These children of anger have vowed to support anybody that embodies that hope for a changed nation where they will have access to the basic necessities for a decent living and where their future will be secured. They expressed that vow through their protest votes that humiliated the men of yesterdays out of power. And they will not rest on their oars but resist any person or group of persons that try to thwart their dreams. That resistance is palpable in their eternal vigilance and clamour for open NASS, paycuts, reduced numbers of political appointees and other waste in governance.

One step at a time. Ordinarily, it should not be hard to whip the likes of Saraki back to line. Since they have cases to answer with the Economic and Financial Crimes Commission (EFCC). The presidential declaration “I belong to everybody and I belong to nobody” definitely excludes those that do not want to belong. Those will be the reactionary and conservative forces who excluded themselves from the fatherly open arms of Mr President and his extended hands of fellowship. The President should not hesitate in wielding the proverbial big stick against the recalcitrant who may want to rubbish his good name and frustrate the actualisation of the social contracts he entered into with the Nigerian masses.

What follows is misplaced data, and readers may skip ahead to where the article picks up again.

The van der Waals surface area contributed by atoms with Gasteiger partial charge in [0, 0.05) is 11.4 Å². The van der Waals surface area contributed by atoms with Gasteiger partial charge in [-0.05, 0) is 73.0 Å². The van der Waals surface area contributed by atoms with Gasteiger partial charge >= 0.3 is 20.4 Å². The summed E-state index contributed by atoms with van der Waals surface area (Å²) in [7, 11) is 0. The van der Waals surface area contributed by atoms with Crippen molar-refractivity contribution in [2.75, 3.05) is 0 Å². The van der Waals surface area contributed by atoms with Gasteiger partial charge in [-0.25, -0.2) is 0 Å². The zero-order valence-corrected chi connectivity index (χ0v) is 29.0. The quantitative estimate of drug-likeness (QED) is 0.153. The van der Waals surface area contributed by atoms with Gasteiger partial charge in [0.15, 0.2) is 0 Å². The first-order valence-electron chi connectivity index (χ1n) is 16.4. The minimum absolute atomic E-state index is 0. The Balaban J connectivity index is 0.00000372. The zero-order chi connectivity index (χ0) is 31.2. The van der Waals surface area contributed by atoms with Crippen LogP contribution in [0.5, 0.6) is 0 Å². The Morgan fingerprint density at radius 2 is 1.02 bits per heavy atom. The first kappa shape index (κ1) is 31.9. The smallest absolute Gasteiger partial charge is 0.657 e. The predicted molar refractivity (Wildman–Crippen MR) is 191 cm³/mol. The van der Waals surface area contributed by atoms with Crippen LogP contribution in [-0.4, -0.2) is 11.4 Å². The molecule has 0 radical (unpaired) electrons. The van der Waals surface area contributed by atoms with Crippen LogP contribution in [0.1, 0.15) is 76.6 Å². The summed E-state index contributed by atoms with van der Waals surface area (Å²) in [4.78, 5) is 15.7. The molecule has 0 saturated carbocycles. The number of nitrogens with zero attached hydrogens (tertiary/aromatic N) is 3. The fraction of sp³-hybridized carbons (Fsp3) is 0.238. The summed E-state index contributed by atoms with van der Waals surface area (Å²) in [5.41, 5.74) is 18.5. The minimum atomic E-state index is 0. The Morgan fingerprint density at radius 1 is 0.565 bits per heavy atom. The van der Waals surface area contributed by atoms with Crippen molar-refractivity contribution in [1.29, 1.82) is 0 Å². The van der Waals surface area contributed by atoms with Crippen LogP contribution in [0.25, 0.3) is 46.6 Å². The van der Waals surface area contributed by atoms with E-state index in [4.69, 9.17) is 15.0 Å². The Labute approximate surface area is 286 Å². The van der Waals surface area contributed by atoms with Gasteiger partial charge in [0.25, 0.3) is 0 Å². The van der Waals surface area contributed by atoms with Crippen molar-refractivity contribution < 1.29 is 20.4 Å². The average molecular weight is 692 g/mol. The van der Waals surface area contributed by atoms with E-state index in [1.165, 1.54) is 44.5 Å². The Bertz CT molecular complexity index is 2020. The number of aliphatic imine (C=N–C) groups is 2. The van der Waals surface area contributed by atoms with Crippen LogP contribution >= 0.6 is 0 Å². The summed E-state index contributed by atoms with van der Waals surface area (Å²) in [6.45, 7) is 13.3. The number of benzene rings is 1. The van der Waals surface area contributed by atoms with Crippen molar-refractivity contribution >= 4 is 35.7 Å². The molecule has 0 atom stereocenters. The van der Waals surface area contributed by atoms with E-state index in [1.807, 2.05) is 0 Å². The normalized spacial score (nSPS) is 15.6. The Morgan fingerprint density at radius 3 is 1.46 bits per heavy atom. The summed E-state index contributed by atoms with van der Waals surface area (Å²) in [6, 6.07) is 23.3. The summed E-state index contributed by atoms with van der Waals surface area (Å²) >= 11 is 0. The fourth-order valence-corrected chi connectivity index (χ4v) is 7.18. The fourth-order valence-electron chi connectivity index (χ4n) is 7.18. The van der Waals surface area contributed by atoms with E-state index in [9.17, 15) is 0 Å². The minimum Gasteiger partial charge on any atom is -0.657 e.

The critical role of continued pressure and monitoring of elected representatives by the masses immediately the elections are over cannot be overemphasised. Eternal vigilance is indeed the price of freedom. The processes of impeachment and recall are not just mere clauses of embellishment in our constitution. They are potent weapons of checks and balances of the led on the excesses and arrogance of power-intoxicated leaders. They should therefore be guarded jealously and used when necessary. Needless to tolerate politicians’ rascality for another 4 years waiting for the routine election rituals. A single day in the life of a nation is too important to be wasted, not to talk of years.

Nigerian youth demographic will do well to infiltrate the ranks and files of the two main parties, namely APC and PDP, and redirect the course of things to their advantage. Since they bear the brunt of corrupt governance the most. If democracy is a game of numbers, then they have the numerical advantage in their kitty. They should decide and and not be decided for. Only youth-oriented and  ideologically-inclined parties can provide the needed third force to swing the balance in favour of the masses, especially when the politicopreneurs and gerontocrats are lost in self-serving power tussles and stalemates.